Kenyan company turns trash into works of art at the Smithsonian Folklife Festival

World Today

More than a million people are expected to enjoy the Smithsonian Folklife festival here in Washington DC over the next 10 days. The festival’s aim is to bridge cultural divides among nations. This year, the festival features China and Kenya. While both countries have rich histories that date back centuries, a modern problem in Africa is getting a lot of attention. CCTV’s Sean Callebs has more.

Kenyan company turns trash into works of art

Kenyan company turns trash into works of art

More than a million people are expected to enjoy the Smithsonian Folklife festival here in Washington DC over the next 10 days. The festival's aim is to bridge cultural divides among nations. This year, the festival features China and Kenya. While both countries have rich histories that date back centuries, a modern problem in Africa is getting a lot of attention. CCTV's Sean Callebs has more.
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A small display at this year’s Smithsonian Folklife celebration is quickly becoming one of the biggest hits, it’s a Kenyan company called Ocean Sole.
Jonathan Lenato, Ocean Sole: “This is an XXX large giraffe, so actually it is almost life-sized, so it takes two weeks to make one.”
How Ocean Sole makes these sculptures, is the real story.
They come from trashed, old flip-flops that literally wash up, and pollute beaches along the eastern coast of Africa. Indian Ocean water currents basically funnel trash all along Kenya’s coast. Jonathan Lenato, Ocean Sole: “Inside this is Styrofoam, so we have to put the flip flops all around and then we use glue. So you can stick the flip flips around.”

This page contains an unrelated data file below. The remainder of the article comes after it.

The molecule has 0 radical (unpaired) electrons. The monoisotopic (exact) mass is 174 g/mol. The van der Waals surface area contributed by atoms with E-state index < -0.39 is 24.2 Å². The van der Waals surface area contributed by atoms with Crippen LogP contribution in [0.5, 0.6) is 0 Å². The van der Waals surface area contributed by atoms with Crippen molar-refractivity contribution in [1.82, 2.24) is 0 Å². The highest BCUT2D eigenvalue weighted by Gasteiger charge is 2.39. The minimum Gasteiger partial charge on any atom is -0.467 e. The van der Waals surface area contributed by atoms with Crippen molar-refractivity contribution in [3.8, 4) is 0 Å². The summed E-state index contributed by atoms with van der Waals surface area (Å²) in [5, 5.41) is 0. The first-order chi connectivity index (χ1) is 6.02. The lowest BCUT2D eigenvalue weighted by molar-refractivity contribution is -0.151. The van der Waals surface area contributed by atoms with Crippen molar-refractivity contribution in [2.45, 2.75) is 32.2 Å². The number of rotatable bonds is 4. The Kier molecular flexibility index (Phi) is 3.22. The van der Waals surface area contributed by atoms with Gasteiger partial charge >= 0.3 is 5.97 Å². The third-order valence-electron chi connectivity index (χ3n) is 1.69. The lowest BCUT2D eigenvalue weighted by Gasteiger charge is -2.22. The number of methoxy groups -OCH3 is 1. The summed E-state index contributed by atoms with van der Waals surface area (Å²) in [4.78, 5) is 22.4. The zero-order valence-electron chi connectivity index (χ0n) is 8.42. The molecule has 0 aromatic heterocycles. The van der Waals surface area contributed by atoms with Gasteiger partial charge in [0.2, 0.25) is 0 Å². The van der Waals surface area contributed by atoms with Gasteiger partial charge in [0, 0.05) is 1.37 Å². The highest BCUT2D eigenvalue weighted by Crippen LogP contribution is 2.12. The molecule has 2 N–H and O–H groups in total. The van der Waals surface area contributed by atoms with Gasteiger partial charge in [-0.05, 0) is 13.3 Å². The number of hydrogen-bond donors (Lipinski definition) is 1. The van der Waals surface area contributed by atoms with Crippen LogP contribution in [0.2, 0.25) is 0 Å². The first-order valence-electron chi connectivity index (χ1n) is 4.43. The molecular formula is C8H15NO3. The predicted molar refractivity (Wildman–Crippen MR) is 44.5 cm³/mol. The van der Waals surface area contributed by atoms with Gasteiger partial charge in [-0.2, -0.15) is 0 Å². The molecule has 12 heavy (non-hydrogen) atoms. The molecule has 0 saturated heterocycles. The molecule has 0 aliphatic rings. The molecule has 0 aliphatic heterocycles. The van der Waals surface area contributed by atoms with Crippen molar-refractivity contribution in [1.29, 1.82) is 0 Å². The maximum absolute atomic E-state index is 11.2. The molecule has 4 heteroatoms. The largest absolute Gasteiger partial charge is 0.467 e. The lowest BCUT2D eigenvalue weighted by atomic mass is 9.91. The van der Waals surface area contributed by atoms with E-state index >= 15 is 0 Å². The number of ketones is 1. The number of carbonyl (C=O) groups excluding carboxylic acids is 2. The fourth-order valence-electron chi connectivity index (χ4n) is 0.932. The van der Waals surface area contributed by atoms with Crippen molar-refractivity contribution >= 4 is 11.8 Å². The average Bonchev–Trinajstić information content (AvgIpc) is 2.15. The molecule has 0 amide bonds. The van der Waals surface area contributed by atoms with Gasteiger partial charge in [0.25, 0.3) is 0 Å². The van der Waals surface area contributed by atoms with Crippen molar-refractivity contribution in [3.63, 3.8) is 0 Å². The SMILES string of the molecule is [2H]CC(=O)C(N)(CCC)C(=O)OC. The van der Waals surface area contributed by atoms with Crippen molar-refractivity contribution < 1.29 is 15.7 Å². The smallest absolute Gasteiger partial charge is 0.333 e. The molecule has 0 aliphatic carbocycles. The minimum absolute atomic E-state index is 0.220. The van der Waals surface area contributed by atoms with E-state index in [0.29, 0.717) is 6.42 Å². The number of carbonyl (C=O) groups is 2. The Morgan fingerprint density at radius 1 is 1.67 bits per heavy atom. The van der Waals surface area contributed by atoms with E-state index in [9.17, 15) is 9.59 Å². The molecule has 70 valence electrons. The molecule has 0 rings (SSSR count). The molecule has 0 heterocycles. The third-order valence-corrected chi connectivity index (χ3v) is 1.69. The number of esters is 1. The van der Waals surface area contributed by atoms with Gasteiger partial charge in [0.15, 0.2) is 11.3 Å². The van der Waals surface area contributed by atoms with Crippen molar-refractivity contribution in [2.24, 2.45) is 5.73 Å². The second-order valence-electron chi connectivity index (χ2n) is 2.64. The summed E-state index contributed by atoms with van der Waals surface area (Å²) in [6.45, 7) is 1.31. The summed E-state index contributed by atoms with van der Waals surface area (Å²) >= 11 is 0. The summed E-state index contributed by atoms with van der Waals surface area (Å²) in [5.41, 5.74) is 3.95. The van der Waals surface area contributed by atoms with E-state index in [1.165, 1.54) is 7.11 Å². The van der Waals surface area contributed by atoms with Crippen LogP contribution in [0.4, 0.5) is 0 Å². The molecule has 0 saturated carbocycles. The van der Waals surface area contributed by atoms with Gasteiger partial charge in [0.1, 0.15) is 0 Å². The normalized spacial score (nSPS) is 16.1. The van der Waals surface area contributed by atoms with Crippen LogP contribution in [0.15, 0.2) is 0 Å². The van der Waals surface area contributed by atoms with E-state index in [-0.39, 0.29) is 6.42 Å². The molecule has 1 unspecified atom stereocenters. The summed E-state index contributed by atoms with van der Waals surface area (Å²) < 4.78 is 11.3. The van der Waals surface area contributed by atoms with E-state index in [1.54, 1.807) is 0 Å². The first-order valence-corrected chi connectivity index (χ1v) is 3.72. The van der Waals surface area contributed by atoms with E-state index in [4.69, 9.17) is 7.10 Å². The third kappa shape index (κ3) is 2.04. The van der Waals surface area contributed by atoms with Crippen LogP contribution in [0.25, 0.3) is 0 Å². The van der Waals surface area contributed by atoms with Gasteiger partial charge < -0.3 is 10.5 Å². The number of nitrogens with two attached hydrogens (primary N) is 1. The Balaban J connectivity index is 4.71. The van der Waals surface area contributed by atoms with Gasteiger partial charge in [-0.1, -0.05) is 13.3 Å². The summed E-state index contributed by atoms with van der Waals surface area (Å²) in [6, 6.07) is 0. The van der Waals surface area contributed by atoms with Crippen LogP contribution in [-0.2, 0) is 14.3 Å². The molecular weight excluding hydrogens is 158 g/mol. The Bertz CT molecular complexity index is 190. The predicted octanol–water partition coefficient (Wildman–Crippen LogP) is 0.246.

Each week Ocean Sole buys tons of flip -flops that clutter beaches and city slums. The foam rubber sandals are a huge threat to marine life. Choking fish and keeps small sea turtles from making their way into the water.
Jonathan Lenato, Ocean Sole: “This one is from the ocean, you can see from the salty water and these are from the slums.”

Ocean Sole recruited craftsmen, who used to work with wood. Now they turn their attention, and skills to a brick of flip-flops.
Sot Jonathan Lenato, Ocean Sole: “I think it ( the sculptures) is amazing. I think not only is it serving a purpose, but it’s creating something that is incredibly beautiful.”

The colorful sculptures, are sold here and online throughout the world. Sabrina Motlay is the Smithsonian Folklife Festival Director, she says: “It’s really about, again making the space that we live in healthy and whole and being creative in the process.”

Perhaps the only disappointing news is Ocean Sole won’t be running out of flip- flops to recycle anytime soon. Each year, the company goes through some 400 thousand pairs of trashed sandals , which, considering the amount of garbage can seem like just a drop in the ocean
Sean Callebs from CCTV, Washington reports.